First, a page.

Television Awards refute claims Jack Whitehall is under pressure to stand down amid Big Quiz of the Year controversy
A poll of Independent readers found that 95% of you don't think participants on the panel show took the joke too far
Claims that Jack Whitehall is under pressure to stand down as presenter of a prize at the National Television Awards following complaints about his performance on a recent Channel 4 panel show have been refuted by TV bosses today.
Whitehall’s suitability to appear on ITV’s National Television Awards later in January was called into question by NTA producer George Mitchell who told the Daily Mail he wanted to hold a “summit conference” with colleagues to decide if Whitehall should still appear on the show.
Mitchell told The Daily Mail he feared the controversy could “run and run” and would like to offer Whitehall “the chance to withdraw”.
But Kim Turberville, creator and executive producer of the NTA, told The Independent: "Contrary to spurious reports earlier today, I would like to confirm that there has been no crisis summit over Jack Whitehall’s invitation to present an award at this year’s National Television Awards."
"We are very much looking forward to welcoming him on January 23 for our live show.”
The furore began when a highly critical article appeared in the Daily Mail on New Year's Day about Channel 4's Big Quiz of the Year which was broadcast on Sunday night.
It criticised the show for featuring a lewd joke about the Queen and the Duke of Edinburgh, sexual gags about US President Barack Obama, sprinter Usain Bolt and singer Susan Boyle.
The pre-recorded show, presented by Jimmy Carr, starred Whitehall alongside Gavin and Stacey actor James Corden and talk show host Jonathan Ross.
Both Whitehall and Corden appeared to be drinking red wine on the show, which is an annual satirical round-up news and events from the past 12 months.
Ofcom confirmed yesterday that it had received around 80 complaints by yesterday lunchtime but added that the vast majority were made in response to the negative media coverage.
In the 24 hours following the television quiz's broadcast Ofcom received fewer than 10 complaints.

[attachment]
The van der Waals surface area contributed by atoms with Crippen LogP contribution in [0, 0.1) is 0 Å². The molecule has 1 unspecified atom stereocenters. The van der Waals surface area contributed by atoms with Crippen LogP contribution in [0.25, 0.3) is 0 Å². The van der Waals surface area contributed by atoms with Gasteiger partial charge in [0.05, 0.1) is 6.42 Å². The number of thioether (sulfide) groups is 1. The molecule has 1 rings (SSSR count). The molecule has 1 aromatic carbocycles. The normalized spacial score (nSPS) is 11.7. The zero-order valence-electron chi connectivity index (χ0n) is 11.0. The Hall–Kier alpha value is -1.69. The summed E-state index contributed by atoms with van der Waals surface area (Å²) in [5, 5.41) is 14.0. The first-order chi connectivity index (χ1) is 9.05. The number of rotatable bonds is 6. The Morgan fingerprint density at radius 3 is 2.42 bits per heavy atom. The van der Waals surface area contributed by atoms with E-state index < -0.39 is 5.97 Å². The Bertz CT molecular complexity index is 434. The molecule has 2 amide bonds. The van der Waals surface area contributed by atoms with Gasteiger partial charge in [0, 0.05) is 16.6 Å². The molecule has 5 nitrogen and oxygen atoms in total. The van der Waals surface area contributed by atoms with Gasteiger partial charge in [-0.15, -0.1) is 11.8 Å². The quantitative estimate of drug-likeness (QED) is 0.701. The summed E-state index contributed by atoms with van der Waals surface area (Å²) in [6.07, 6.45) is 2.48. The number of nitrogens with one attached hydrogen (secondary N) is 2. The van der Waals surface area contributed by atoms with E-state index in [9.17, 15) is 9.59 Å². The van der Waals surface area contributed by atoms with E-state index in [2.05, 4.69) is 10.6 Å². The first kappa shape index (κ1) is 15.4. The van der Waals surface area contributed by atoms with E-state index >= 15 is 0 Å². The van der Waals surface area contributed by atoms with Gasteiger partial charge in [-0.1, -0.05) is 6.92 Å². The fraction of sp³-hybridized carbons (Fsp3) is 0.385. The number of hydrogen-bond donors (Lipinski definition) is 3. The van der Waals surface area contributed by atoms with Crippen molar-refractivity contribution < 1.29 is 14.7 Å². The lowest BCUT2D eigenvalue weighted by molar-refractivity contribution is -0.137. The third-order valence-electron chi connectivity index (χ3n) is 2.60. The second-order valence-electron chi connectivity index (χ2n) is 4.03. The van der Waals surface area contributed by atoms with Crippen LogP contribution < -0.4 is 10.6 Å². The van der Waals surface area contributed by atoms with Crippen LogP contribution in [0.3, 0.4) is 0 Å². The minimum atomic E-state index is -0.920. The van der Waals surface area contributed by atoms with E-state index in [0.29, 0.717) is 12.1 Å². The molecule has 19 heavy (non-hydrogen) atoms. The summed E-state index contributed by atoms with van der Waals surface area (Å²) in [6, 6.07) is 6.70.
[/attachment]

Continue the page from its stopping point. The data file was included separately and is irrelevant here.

Channel 4 has decided to screen The Big Fat Quiz of the Year for a second time tomorrow evening.
A Channel 4 spokesman said: "[The show] is being shown as planned [on Friday]. It is being broadcast in a late night slot [11.35pm] and will again be preceded by the appropriate warnings about strong language and humour".
MP Conor Burns, a member of the Commons culture, media and sport select committee, has written to Channel 4 questioning why the quiz was broadcast as early as 9pm.
The outcry is a reminder of that prompted by Ross who was suspended from the BBC in 2008 after he and Russell Brand left lewd messages on the answerphone of veteran actor Andrew Sachs.
Ross later quit the BBC and said one reason was to avoid the "sheer volume of negative press" he was attracting to the corporation.
Robin Thicke admits he didn't write 'Blurred Lines'music
Review: Cilla, ITV TV
Arts & Ents blogs
- 1 Stamford Hill council removes 'unacceptable' posters telling women which side of the road to walk down
- 2 Kim Kardashian 'nude pictures' leaked on 4chan weeks after Jennifer Lawrence 'The Fappening' scandal
- 3 Scottish referendum 'English question': Tory MPs call on David Cameron to create an English first minister in wake of No vote
- 4 Iranian blogger found guilty of insulting Prophet Mohammad on Facebook sentenced to death
- 5 Free U2 album: How the most generous giveaway in music history turned into a PR disaster
Jennifer Lopez and Iggy Azalea's 'Booty' music video is just a load of butts
Friends 20th anniversary: Alison Jackson photographs reunited cast
The Beatles biographer reveals exclusive original manuscripts of some of the best pop songs ever written
Friends 20th anniversary: The highs and lows of the cast's careers since TV series ended in 2004
Doctor Who, Time Heist, review: Keeley Hawes is marvellous but the Doctor is the real villain
Scottish independence referendum: A nation divided against itself
Scottish referendum results: Cross-party consensus collapses amid Tory-Labour spat on the 'English question'
Scottish independence: David Cameron is becoming the 'George Bush of Britain'
Russia freezes Ukraine into submission: Kiev admits country doesn't have enough fuel for winter
Archbishop of Canterbury admits doubts about existence of God
Portuguese academic says British are 'filthy, violent and drunk'